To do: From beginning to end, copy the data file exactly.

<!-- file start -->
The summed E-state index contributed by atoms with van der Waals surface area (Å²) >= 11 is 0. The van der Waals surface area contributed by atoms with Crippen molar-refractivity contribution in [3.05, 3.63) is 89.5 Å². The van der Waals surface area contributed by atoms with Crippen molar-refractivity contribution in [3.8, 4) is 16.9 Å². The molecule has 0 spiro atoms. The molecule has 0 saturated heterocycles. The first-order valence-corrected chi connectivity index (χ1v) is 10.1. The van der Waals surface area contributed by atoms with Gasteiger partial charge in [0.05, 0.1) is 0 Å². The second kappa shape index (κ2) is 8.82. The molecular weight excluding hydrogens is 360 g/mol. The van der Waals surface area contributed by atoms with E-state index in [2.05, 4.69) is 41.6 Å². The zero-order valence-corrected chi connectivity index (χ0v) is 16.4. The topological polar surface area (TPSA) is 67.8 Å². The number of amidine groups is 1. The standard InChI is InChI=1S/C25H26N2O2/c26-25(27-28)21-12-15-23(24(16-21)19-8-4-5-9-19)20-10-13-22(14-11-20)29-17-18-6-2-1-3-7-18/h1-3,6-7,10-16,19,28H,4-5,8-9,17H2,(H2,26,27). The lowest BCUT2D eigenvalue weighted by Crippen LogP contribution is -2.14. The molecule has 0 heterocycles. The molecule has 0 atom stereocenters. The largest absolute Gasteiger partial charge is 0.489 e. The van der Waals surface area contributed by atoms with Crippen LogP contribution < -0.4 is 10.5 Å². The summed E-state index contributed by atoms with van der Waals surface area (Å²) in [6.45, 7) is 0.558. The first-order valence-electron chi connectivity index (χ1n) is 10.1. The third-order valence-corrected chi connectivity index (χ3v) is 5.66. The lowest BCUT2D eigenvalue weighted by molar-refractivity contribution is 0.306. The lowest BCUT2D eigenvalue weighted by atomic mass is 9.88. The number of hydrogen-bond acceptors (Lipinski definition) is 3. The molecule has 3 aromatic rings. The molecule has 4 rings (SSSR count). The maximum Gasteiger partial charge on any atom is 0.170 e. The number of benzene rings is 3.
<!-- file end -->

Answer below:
The summed E-state index contributed by atoms with van der Waals surface area (Å²) >= 11 is 0. The van der Waals surface area contributed by atoms with Crippen molar-refractivity contribution in [3.05, 3.63) is 89.5 Å². The van der Waals surface area contributed by atoms with Crippen molar-refractivity contribution in [3.8, 4) is 16.9 Å². The molecule has 0 spiro atoms. The molecule has 0 saturated heterocycles. The first-order valence-corrected chi connectivity index (χ1v) is 10.1. The van der Waals surface area contributed by atoms with Gasteiger partial charge in [0.05, 0.1) is 0 Å². The second kappa shape index (κ2) is 8.82. The molecular weight excluding hydrogens is 360 g/mol. The van der Waals surface area contributed by atoms with E-state index in [2.05, 4.69) is 41.6 Å². The zero-order valence-corrected chi connectivity index (χ0v) is 16.4. The topological polar surface area (TPSA) is 67.8 Å². The number of amidine groups is 1. The standard InChI is InChI=1S/C25H26N2O2/c26-25(27-28)21-12-15-23(24(16-21)19-8-4-5-9-19)20-10-13-22(14-11-20)29-17-18-6-2-1-3-7-18/h1-3,6-7,10-16,19,28H,4-5,8-9,17H2,(H2,26,27). The lowest BCUT2D eigenvalue weighted by Crippen LogP contribution is -2.14. The molecule has 0 heterocycles. The molecule has 0 atom stereocenters. The largest absolute Gasteiger partial charge is 0.489 e. The van der Waals surface area contributed by atoms with Crippen LogP contribution < -0.4 is 10.5 Å². The summed E-state index contributed by atoms with van der Waals surface area (Å²) in [6.45, 7) is 0.558. The first-order valence-electron chi connectivity index (χ1n) is 10.1. The third-order valence-corrected chi connectivity index (χ3v) is 5.66. The lowest BCUT2D eigenvalue weighted by molar-refractivity contribution is 0.306. The lowest BCUT2D eigenvalue weighted by atomic mass is 9.88. The number of hydrogen-bond acceptors (Lipinski definition) is 3. The molecule has 3 aromatic rings. The molecule has 4 rings (SSSR count). The maximum Gasteiger partial charge on any atom is 0.170 e. The number of benzene rings is 3.